Civil Rights and Japanese American Incarceration
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Civil rights are the freedoms and rights that a person has as a member of a given state or country. In the United States, these rights include freedom of speech, of the press, and of religion; the right to own property; and the right to receive fair and equal treatment from government, other persons, and private groups. This curriculum allows students to consider ongoing civil rights issues in the context of Japanese American history, from the immigration years to the redress movement.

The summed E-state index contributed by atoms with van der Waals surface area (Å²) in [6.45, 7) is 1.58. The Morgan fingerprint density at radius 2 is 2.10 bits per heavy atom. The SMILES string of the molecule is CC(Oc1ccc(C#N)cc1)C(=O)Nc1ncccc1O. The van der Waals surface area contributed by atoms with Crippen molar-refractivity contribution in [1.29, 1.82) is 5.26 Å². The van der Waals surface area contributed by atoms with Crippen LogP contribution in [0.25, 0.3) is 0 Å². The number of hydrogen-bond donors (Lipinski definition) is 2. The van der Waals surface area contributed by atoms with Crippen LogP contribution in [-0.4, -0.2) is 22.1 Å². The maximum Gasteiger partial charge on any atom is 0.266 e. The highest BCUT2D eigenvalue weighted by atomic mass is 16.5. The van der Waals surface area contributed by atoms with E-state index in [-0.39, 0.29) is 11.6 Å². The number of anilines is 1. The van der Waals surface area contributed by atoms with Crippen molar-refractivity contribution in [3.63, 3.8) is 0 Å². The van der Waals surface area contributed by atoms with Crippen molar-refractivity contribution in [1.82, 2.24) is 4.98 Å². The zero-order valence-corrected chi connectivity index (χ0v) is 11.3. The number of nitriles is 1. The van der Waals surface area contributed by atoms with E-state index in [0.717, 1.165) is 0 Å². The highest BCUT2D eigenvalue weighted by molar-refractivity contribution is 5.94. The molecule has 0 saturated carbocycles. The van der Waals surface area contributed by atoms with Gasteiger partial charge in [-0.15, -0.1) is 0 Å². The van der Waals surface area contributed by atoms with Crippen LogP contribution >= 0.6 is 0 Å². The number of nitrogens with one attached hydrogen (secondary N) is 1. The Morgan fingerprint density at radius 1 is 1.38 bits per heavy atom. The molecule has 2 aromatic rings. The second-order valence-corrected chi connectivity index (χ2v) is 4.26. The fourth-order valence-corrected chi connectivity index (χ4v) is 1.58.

For Teachers
For Teachers Six multipart lessons incorporating primary sources encourage students to use critical thinking skills as they analyze the decision to incarcerate Japanese Americans. More...
Historical Overview
Historical Overview Five readings with multimedia components -- interview clips and historical photos -- provide historical context for the World War II incarceration and aftermath. More...

Many thanks to the people of the Stanford Program on International and Cross-Cultural Education (SPICE) who developed the original printed version of this curriculum and co-developed this website version. You can order the hardcopy version of this curriculum from SPICE by e-mailing [email protected] or calling 1-800-578-1114.

Stanford Program on International and Cross-Cultural Education (SPICE) Stanford University

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